Vernal, Sylvan, Southern

Dan Albertson

[May 2016.]

[Thanks, Eileen Chambers.]


Clara IANNOTTA: Intent on Resurrection – Spring or Some Such Thing (2014). Hans ABRAHAMSEN: Wald (2009). Christopher TRAPANI: Waterlines (2005/12)*. Tony Arnold (s)*, members of the Chicago Symphony Orchestra, Cliff Colnot (cond.). Harris Theater, Chicago, IL, May 9, 2016.

The age of renewal is a potent reminder of life’s cycles. MusicNOW, of late the domain of the populist and vacuous, may yet have some hope. Even so, this evening reinforces certain problems with the series. Nota bene:

  1. Lengthy stage moves are not made more palatable by having composers hem-and-haw their way through drivel;
  2. Having a video screen on in the background at all times is a distraction;
  3. Recording an audio conversation from a cell phone and expecting anyone to understand it in a large hall boggles the mind;
  4. Fully two-thirds of the musicians are guests.

The music itself tackles nature directly or indirectly. Iannotta’s Intent on Resurrection – Spring or Some Such Thing, typical in sound of her last few years of output, is brittle and amorphous, music boxes on the surface recalling Aldo Clementi yet the background otherwise largely lifted from Lachenmann’s musique concrète instrumentale. Coughs from the audience seem here to contribute to the environs rather than disturb them in music sure enough not to project itself, but not so immodest as to withdraw entirely.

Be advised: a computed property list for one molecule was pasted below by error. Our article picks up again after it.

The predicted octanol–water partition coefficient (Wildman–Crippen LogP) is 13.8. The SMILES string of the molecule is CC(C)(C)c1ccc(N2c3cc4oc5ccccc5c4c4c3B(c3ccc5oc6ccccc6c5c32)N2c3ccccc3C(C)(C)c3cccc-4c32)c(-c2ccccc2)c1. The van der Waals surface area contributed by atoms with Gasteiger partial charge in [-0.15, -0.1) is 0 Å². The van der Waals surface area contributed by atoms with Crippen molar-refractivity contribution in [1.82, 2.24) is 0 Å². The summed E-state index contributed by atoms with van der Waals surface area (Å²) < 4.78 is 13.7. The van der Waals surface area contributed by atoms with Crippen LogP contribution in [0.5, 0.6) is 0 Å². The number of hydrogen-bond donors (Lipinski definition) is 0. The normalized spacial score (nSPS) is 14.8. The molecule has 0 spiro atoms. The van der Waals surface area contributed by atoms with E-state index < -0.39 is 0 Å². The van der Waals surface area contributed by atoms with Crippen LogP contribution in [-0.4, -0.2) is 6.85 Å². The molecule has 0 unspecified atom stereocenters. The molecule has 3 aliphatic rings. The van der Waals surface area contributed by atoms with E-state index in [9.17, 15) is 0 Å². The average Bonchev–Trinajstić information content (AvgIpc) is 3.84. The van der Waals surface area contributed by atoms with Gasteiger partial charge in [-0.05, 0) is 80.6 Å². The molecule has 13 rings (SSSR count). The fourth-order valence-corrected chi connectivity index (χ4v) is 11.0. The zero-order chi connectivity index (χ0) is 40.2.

Abrahamsen’s Wald, referring in title and material to his wind quintet Walden from three decades earlier, is oddly schizophrenic, its faster moments owing a great debt to his teacher Ligeti and its central core containing the sort of quivering that has made him famous in the last decade. The performance is less than assured.

Waterlines is preposterous. I understand its appeal while being unable to stomach it myself. Trapani’s instrumental palette is imaginative enough, with harmonica, dulcimer, autoharp, cümbüş, and Stroh violin, plus recorded sounds in its fifth and final song, and deployed with admirable restraint, but the voice betrays the entire premise of the piece. The Carter Family and Bessie Smith are not Puccini and I am not sure why the inverse should be true. A classical soprano singing “I’ve got no sweet woman to drive my blues away” or “Now look-a-here Mister wild water, why do you treat me so doggone mean?” No thanks. The fact that I often am unable to hear Tony Arnold is perhaps a blessing.


[Why do people sing Dowland in contemporary formal regalia? Why do noses run and feet smell? W. M.]


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